Renée: Diversity is so important because as people we’re all different, we have our own stories to tell and you can hear that in our accents and the cadence of our voices. I think the more diversity we hear the more it will just become second nature, it won’t be a shock to hear somebody that sounds different to you and the people you’ve grown up around. Diversity allows different types of people to hold different types of roles and that I think is really important so people aren’t typecast as oh you’re southern so you must be posh or you’re black so you must be from a broken home and aggressive. I’m hoping with more diversity and representation stereotypes will be a thing of the past.

Karise: You can’t be what you can’t see. So no matter what anyone says, representation is important. I would’ve never started acting if I hadn’t seen people who looked like me, or sounded like me, in successful places. There’s still a lot that needs to change, but I believe we are at the very start of the beginning.

Damian: I think it is extremely important. As a Black British actor, I want to see and hear people who look like me because I live in a city (London) where diversity is all around me. So if I watch or hear something where there is no diversity amongst the cast, characters or story, that doesn’t strike me as real and I don’t relate to it.

The Babble & Froth podcast really filled a void in a lot of people’s lives because it allowed them to enter a world of human interactions that they’d been deprived of since the lockdown. Were you aware of the significance of the podcast when you were recording it?

Renée: I didn’t even think that we were giving people human interaction that they were missing because of lockdown I didn’t even cross my mind until now, that’s so nice. Thinking about it though, I often look back to the podcast that I’m listening to it makes sense and it makes me feel really happy that people found solace in our podcast.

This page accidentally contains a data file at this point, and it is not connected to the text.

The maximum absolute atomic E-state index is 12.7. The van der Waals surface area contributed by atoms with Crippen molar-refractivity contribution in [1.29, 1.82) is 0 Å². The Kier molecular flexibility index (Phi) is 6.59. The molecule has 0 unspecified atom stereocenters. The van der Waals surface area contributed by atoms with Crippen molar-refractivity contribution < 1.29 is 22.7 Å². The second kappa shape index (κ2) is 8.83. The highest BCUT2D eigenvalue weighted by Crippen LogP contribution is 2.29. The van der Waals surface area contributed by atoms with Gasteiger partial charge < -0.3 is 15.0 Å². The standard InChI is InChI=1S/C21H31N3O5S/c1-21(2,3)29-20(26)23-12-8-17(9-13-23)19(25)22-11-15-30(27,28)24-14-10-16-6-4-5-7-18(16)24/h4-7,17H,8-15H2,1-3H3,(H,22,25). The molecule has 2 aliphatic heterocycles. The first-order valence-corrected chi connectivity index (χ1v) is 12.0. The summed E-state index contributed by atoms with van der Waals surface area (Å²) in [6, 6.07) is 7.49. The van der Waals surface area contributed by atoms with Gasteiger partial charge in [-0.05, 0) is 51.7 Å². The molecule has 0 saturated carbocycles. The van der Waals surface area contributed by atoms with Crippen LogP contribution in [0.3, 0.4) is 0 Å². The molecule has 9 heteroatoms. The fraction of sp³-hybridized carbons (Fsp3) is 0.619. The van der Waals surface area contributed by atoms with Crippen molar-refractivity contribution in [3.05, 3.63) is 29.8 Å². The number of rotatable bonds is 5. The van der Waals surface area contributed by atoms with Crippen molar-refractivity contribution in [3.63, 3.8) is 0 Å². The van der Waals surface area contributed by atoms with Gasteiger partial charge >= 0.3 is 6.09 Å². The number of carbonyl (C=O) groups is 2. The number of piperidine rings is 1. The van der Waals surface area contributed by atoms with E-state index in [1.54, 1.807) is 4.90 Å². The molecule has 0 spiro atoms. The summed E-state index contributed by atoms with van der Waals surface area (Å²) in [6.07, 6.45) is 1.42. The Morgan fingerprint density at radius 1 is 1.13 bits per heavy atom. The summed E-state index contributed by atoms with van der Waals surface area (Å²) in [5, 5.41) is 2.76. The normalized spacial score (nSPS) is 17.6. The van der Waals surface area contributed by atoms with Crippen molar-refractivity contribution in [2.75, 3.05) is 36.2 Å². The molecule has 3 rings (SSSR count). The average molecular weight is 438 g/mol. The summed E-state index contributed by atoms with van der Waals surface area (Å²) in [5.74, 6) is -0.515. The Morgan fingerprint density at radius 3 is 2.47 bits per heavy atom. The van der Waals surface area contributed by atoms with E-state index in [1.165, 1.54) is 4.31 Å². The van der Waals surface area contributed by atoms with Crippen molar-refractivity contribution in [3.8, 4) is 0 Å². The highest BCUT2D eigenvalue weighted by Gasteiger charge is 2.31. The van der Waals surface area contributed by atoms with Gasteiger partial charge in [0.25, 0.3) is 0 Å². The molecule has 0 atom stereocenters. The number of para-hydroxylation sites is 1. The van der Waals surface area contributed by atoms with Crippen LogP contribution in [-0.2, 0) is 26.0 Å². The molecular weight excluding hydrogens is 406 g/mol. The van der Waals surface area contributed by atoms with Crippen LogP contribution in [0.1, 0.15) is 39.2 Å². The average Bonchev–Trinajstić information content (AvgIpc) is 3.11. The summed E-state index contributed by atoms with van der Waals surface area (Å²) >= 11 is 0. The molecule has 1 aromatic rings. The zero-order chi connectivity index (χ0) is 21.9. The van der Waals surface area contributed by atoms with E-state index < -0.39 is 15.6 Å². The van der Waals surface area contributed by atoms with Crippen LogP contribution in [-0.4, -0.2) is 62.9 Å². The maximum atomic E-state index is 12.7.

Damian: I don’t think I was, to be honest. I knew that we were creating something special due to the energy and passion that Nick and Rebecca had in getting this project off the page but the feedback and wonderful comments we’ve had from people who have listened to the series has blown me away.

The podcast works so well because it brings intimate conversations to the forefront that are normally discussed in private. What are the types of conversations that you would like to see talked about more in our society and why?

Renée: I’d love more conversations around mental health within the black community and generational trauma. The effects of mental health issues tend not to be discussed and therefore not treated and this results in said issues being passed down. So, we just end up in a cycle that could be avoided. We’re going to face trauma within our lives that we have to deal with so it would be better to address generational trauma so that’s not the foundation we’re not starting the lives of our children’s lives off with before they even start living their own lives and have to face their own difficulties you know?!

Karise: The portrayal of black people in the mainstream media. There tends to be a lot of ignorance when it comes to how black people are seen in this country, and when you read a lot of the stories in the most-read publications, it’s easy to see why. It needs to change.